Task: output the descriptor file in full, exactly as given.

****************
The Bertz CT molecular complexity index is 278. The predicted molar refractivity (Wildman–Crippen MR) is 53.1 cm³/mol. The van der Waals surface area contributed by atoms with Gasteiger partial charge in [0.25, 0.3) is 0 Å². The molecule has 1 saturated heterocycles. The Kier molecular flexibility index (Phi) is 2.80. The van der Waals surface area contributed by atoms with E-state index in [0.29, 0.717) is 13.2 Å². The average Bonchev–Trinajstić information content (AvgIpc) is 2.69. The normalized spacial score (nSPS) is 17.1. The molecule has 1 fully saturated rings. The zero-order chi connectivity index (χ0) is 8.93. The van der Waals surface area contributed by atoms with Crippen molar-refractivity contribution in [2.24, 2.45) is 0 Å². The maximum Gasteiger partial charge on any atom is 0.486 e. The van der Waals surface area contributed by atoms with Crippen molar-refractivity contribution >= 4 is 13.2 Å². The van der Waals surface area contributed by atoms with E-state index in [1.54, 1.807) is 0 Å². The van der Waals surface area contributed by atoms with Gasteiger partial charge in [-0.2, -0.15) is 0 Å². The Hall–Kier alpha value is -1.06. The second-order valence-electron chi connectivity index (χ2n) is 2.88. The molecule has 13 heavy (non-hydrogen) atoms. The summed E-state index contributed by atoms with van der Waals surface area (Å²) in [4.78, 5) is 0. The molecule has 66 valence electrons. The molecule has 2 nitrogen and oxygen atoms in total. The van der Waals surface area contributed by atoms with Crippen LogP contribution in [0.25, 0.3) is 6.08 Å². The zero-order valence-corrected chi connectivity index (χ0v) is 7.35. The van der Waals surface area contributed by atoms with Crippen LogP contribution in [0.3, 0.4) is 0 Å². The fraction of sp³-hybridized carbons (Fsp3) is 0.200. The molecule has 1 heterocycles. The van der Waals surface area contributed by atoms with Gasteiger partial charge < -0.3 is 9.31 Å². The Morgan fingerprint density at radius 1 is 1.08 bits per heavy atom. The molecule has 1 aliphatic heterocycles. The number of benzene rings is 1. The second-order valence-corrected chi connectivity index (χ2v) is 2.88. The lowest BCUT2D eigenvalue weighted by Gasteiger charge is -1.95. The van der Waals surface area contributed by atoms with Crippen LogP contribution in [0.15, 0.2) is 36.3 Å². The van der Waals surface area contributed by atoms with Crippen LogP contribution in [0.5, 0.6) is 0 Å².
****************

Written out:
The Bertz CT molecular complexity index is 278. The predicted molar refractivity (Wildman–Crippen MR) is 53.1 cm³/mol. The van der Waals surface area contributed by atoms with Gasteiger partial charge in [0.25, 0.3) is 0 Å². The molecule has 1 saturated heterocycles. The Kier molecular flexibility index (Phi) is 2.80. The van der Waals surface area contributed by atoms with E-state index in [0.29, 0.717) is 13.2 Å². The average Bonchev–Trinajstić information content (AvgIpc) is 2.69. The normalized spacial score (nSPS) is 17.1. The molecule has 1 fully saturated rings. The zero-order chi connectivity index (χ0) is 8.93. The van der Waals surface area contributed by atoms with Crippen molar-refractivity contribution in [2.24, 2.45) is 0 Å². The maximum Gasteiger partial charge on any atom is 0.486 e. The van der Waals surface area contributed by atoms with Crippen molar-refractivity contribution >= 4 is 13.2 Å². The van der Waals surface area contributed by atoms with E-state index in [1.54, 1.807) is 0 Å². The van der Waals surface area contributed by atoms with Gasteiger partial charge in [-0.2, -0.15) is 0 Å². The Hall–Kier alpha value is -1.06. The second-order valence-electron chi connectivity index (χ2n) is 2.88. The molecule has 13 heavy (non-hydrogen) atoms. The summed E-state index contributed by atoms with van der Waals surface area (Å²) in [4.78, 5) is 0. The molecule has 66 valence electrons. The molecule has 2 nitrogen and oxygen atoms in total. The van der Waals surface area contributed by atoms with Crippen LogP contribution in [0.25, 0.3) is 6.08 Å². The zero-order valence-corrected chi connectivity index (χ0v) is 7.35. The van der Waals surface area contributed by atoms with Crippen LogP contribution in [0.3, 0.4) is 0 Å². The fraction of sp³-hybridized carbons (Fsp3) is 0.200. The molecule has 1 heterocycles. The van der Waals surface area contributed by atoms with Gasteiger partial charge < -0.3 is 9.31 Å². The Morgan fingerprint density at radius 1 is 1.08 bits per heavy atom. The molecule has 1 aliphatic heterocycles. The number of benzene rings is 1. The second-order valence-corrected chi connectivity index (χ2v) is 2.88. The lowest BCUT2D eigenvalue weighted by Gasteiger charge is -1.95. The van der Waals surface area contributed by atoms with Crippen LogP contribution in [0.15, 0.2) is 36.3 Å². The van der Waals surface area contributed by atoms with Crippen LogP contribution in [0.5, 0.6) is 0 Å².